alphabetically (18-3A, 18-3B, etc.). Since images might be used in several lessons, the reference number identified the lesson where the image was first assigned.

    As in the book version of the course, numbers of art vocabulary words are underlined in the text to inform students of the presence of definitions. Unlike the

    book, where the glossary was located at the back, when a student selects an underlined word, a screen overlay appears that displays the definition. These overlay definitions permit students to move alphabetically to the next definition or back to the preceding one. Students may also engage in searches for any definition from the pool of words in the vocabulary.

    In each lesson, a line of buttons appears along the base of every screen, each marked with an identifying icon. These buttons enable students to move freely within a lesson and also to return to the main organizational structure of the program. The primary buttons for moving around within a lesson are located at the far right side (Figure 3). At the extreme right, forward and backward arrows permit a user to move to the next or to the previous card or page in a lesson. Selection of a hooked arrow permits a student to return to the page that was last seen. A statement indicating the number of pages in a lesson appears to the immediate left of the hooked arrow and informs a user which page of the lesson is presently being displayed. Since students may not want to step through all the images in a lesson before reaching the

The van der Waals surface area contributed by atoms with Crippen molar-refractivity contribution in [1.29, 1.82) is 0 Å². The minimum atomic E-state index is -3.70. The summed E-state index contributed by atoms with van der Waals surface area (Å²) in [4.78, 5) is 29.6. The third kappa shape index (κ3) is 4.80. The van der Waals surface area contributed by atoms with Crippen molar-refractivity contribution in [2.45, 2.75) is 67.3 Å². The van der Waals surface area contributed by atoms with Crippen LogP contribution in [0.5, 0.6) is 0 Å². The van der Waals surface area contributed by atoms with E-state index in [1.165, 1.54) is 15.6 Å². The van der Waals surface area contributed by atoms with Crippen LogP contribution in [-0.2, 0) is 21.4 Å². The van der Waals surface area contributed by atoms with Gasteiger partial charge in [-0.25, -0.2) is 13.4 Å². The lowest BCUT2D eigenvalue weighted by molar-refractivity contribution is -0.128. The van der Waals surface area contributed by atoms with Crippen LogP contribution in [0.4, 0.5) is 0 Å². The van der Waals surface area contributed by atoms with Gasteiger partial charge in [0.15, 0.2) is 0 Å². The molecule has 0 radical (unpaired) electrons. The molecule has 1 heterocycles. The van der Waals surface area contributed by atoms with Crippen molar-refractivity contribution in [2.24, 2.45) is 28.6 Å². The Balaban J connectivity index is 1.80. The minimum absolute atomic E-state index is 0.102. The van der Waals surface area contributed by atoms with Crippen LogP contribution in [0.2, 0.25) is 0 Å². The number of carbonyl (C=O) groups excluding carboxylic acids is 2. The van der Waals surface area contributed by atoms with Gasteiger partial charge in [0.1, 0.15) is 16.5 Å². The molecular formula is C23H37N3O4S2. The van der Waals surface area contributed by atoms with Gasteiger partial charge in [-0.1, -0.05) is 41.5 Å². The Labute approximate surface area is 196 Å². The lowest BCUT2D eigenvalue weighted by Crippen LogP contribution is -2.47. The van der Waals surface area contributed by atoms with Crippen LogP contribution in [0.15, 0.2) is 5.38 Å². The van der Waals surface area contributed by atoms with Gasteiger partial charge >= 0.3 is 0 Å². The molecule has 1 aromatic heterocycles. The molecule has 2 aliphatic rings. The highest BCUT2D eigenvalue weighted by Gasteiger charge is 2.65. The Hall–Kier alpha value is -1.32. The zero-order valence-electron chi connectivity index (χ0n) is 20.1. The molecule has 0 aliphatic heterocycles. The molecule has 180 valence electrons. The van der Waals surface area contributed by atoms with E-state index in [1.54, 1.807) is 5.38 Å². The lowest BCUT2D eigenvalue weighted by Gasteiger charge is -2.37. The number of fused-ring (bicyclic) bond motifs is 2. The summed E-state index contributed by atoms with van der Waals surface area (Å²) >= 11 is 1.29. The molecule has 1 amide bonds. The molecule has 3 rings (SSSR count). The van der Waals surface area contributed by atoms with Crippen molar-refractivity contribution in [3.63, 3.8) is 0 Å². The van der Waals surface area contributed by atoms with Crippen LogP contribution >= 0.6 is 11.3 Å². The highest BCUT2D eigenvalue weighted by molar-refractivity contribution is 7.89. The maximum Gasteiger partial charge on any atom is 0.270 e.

instructions, an icon in the form of a page of text permits a student to go directly to the lesson instructions from any page.

    Starting from the left end of this bottom row of icons, students may elect to return to the main list of strands by selecting the icon entitled "Menu." The next button gives the option of returning to the strand diagram that lesson belongs to. The next one permits a student to return to the most recently chosen lesson display. One of the three buttons at the center resembles a camera and permits students to take snapshot copies of pictures displayed on the screen and enter them into a personal file for future viewing. Students are expected to find some images in the collection particularly appealing and might want to view them again for the ideas they contain. Instead of experiencing the frustration of trying to find images from among the 100 lessons and over 600 images-all of which are identified by number only-students are able to copy images they like into their personal collections as they encounter them and view them whenever they wish.